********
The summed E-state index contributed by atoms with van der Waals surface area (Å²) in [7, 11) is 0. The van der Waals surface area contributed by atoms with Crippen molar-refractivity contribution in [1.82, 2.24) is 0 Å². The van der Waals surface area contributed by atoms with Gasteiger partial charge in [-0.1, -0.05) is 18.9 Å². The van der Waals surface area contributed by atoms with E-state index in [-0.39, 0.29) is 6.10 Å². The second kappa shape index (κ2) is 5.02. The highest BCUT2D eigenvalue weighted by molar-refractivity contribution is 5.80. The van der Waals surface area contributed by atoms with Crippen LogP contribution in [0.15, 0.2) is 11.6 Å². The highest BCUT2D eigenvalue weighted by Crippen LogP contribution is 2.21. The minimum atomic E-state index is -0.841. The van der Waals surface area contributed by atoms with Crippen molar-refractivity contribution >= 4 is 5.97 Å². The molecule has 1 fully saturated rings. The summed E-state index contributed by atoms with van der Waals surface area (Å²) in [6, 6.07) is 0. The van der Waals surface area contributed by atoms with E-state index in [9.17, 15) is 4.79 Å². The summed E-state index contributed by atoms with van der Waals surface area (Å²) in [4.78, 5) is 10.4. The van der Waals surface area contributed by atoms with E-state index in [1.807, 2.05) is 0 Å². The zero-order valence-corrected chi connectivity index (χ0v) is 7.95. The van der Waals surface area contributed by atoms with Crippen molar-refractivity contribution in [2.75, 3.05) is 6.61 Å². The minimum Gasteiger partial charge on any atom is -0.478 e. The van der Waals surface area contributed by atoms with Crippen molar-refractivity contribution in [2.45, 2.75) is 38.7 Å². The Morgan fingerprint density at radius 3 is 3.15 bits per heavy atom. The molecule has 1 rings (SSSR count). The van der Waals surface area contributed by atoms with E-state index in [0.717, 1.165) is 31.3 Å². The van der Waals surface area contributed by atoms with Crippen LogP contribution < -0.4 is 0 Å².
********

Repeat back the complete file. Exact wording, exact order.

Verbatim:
The summed E-state index contributed by atoms with van der Waals surface area (Å²) in [7, 11) is 0. The van der Waals surface area contributed by atoms with Crippen molar-refractivity contribution in [1.82, 2.24) is 0 Å². The van der Waals surface area contributed by atoms with Gasteiger partial charge in [-0.1, -0.05) is 18.9 Å². The van der Waals surface area contributed by atoms with E-state index in [-0.39, 0.29) is 6.10 Å². The second kappa shape index (κ2) is 5.02. The highest BCUT2D eigenvalue weighted by molar-refractivity contribution is 5.80. The van der Waals surface area contributed by atoms with Crippen LogP contribution in [0.15, 0.2) is 11.6 Å². The highest BCUT2D eigenvalue weighted by Crippen LogP contribution is 2.21. The minimum atomic E-state index is -0.841. The van der Waals surface area contributed by atoms with Crippen molar-refractivity contribution >= 4 is 5.97 Å². The molecule has 1 fully saturated rings. The summed E-state index contributed by atoms with van der Waals surface area (Å²) in [6, 6.07) is 0. The van der Waals surface area contributed by atoms with E-state index in [9.17, 15) is 4.79 Å². The summed E-state index contributed by atoms with van der Waals surface area (Å²) in [4.78, 5) is 10.4. The van der Waals surface area contributed by atoms with E-state index in [1.807, 2.05) is 0 Å². The zero-order valence-corrected chi connectivity index (χ0v) is 7.95. The van der Waals surface area contributed by atoms with Crippen molar-refractivity contribution in [2.75, 3.05) is 6.61 Å². The minimum Gasteiger partial charge on any atom is -0.478 e. The van der Waals surface area contributed by atoms with Crippen molar-refractivity contribution in [2.45, 2.75) is 38.7 Å². The Morgan fingerprint density at radius 3 is 3.15 bits per heavy atom. The molecule has 1 rings (SSSR count). The van der Waals surface area contributed by atoms with E-state index in [0.717, 1.165) is 31.3 Å². The van der Waals surface area contributed by atoms with Crippen LogP contribution < -0.4 is 0 Å².